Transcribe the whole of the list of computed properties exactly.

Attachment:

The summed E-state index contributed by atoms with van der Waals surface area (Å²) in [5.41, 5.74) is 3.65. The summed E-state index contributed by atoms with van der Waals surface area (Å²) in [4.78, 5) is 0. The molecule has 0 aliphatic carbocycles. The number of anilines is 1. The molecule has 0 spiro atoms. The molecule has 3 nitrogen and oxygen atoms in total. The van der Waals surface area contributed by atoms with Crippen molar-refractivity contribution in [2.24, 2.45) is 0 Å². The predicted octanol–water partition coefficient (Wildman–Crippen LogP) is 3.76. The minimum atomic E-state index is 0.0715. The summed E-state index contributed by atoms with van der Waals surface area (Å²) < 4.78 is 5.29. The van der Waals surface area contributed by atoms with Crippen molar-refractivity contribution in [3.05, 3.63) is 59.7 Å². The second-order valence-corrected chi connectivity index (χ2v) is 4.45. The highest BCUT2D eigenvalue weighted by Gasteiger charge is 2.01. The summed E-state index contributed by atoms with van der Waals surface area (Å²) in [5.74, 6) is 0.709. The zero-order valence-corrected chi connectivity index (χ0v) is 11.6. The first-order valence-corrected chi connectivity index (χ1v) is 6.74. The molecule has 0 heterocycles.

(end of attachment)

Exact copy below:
The summed E-state index contributed by atoms with van der Waals surface area (Å²) in [5.41, 5.74) is 3.65. The summed E-state index contributed by atoms with van der Waals surface area (Å²) in [4.78, 5) is 0. The molecule has 0 aliphatic carbocycles. The number of anilines is 1. The molecule has 0 spiro atoms. The molecule has 3 nitrogen and oxygen atoms in total. The van der Waals surface area contributed by atoms with Crippen molar-refractivity contribution in [2.24, 2.45) is 0 Å². The predicted octanol–water partition coefficient (Wildman–Crippen LogP) is 3.76. The minimum atomic E-state index is 0.0715. The summed E-state index contributed by atoms with van der Waals surface area (Å²) < 4.78 is 5.29. The van der Waals surface area contributed by atoms with Crippen molar-refractivity contribution in [3.05, 3.63) is 59.7 Å². The second-order valence-corrected chi connectivity index (χ2v) is 4.45. The highest BCUT2D eigenvalue weighted by Gasteiger charge is 2.01. The summed E-state index contributed by atoms with van der Waals surface area (Å²) in [5.74, 6) is 0.709. The zero-order valence-corrected chi connectivity index (χ0v) is 11.6. The first-order valence-corrected chi connectivity index (χ1v) is 6.74. The molecule has 0 heterocycles.